Category: moths

Photography challenge day 14: the hairy caterpillar; which moth will it turn out to be? Tune in to 2021 to find out…..

So this weekend, when I put up the umbrella on the patio table I noticed that there was a rather large caterpillar slowly crawling around on it.

Hairy caterpillar on the patio umbrella

I managed to get one or pictures of it, and noticed that it was extremely fuzzy and had a distinct alternating series of bristles. Since these types of caterpillars usually have nettle hairs (that usually are hidden)—and can causes rashes if they come into contact with skin.

Still truckin’ along

I’ve noticed over the years that my skin has gotten a little more sensitive to certain things and that it doesn’t take much for me to break out in a rash (luckily the rash disappears within a couple of hours)—therefore I just let this particular caterpillar make its own way off the umbrella.

Hairy caterpillar making its way through the shadows

Since there are quite a few different species of moths and possibly a few butterflies that have hairy caterpillars—I can’t say for certain what the ‘adult’ version of this caterpillar is. Though it probably is a member of the Lymantriinae subfamily of moths (belonging to the family Erebidae). These are large moths, and while the adults don’t feed (they only breed and then die), the caterpillars are known to be pests and are considered pests as they have a broad range of host plants (including trees and shrubs to vines, herbs, and grasses).

It will be interesting to see in the spring what type of large moths I see around the yard and if I can then match a picture of the moth to those online and hopefully also match it to caterpillar. But since it is late in the year—I’m going to hazard a guess that this is the caterpillar of the pale tiger (or banded tussock) moth.

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Photography Challenge Day 186: The Waved Sphinx Moth

So the winner of today’s photography challenge is the waved sphinx moth that was hanging out in the shed this weekend.

Waved sphinx moth

This is a member of the larger family of moths that are commonly known as sphinx moths, hawk moths, and hornworms—and there are almost 1500 species found throughout the world.

These moths have great camouflage—they are mostly brown, with both wavy lines and straight lines bisecting its wings. It’s unclear if the adults feed, unlike some of the others that have been mistaken for hummingbirds (from a distance).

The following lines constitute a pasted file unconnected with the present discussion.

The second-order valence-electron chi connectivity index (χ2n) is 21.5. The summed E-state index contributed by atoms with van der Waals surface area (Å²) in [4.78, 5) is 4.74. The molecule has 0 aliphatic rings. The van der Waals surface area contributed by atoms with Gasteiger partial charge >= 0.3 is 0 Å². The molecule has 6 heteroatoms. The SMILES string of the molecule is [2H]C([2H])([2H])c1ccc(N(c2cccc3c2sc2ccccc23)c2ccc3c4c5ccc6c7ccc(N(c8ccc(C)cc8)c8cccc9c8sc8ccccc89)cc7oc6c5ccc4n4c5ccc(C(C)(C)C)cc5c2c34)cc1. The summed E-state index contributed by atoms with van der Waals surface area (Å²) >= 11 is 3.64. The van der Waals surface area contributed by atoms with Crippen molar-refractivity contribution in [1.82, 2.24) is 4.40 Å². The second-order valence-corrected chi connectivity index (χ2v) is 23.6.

The waved sphinx moth on the side of the house

I don’t think that the moth was happy being moved from it’s hiding spot—these moths are more nocturnal in nature, and it was rousted a good three hours or so before the sun went down. I do know that it did hang out on the side of the house for awhile before finding another area to doze in until the sun went down.

Depending on location, these moths may have either one or two broods a year. Since we’re in the southern part of their range, it is possible that there could be another brood before the end of October.

This may mean that if I pay attention and keep an eye out for them—I might be able to spot a caterpillar of the waved sphinx moth. Though it may be difficult, as I don’t think we have any ash, fringe, hawthorn, or oak trees in the neighborhood—though we might (I’m not the greatest at telling trees apart).

That could be something to keep me busy in the spring/fall—trying to identify the different trees in the area, that way I would have an idea of the insects that might be visiting them in the late spring/summer.

I’m pretty sure that the moth was only in the yard, because it had decided to try to snooze the day away in the shed before someone found it and decided to show it off. But it is a pretty looking insect, and I think I’ve seen them before on the trees earlier in the year (and definitely last year).

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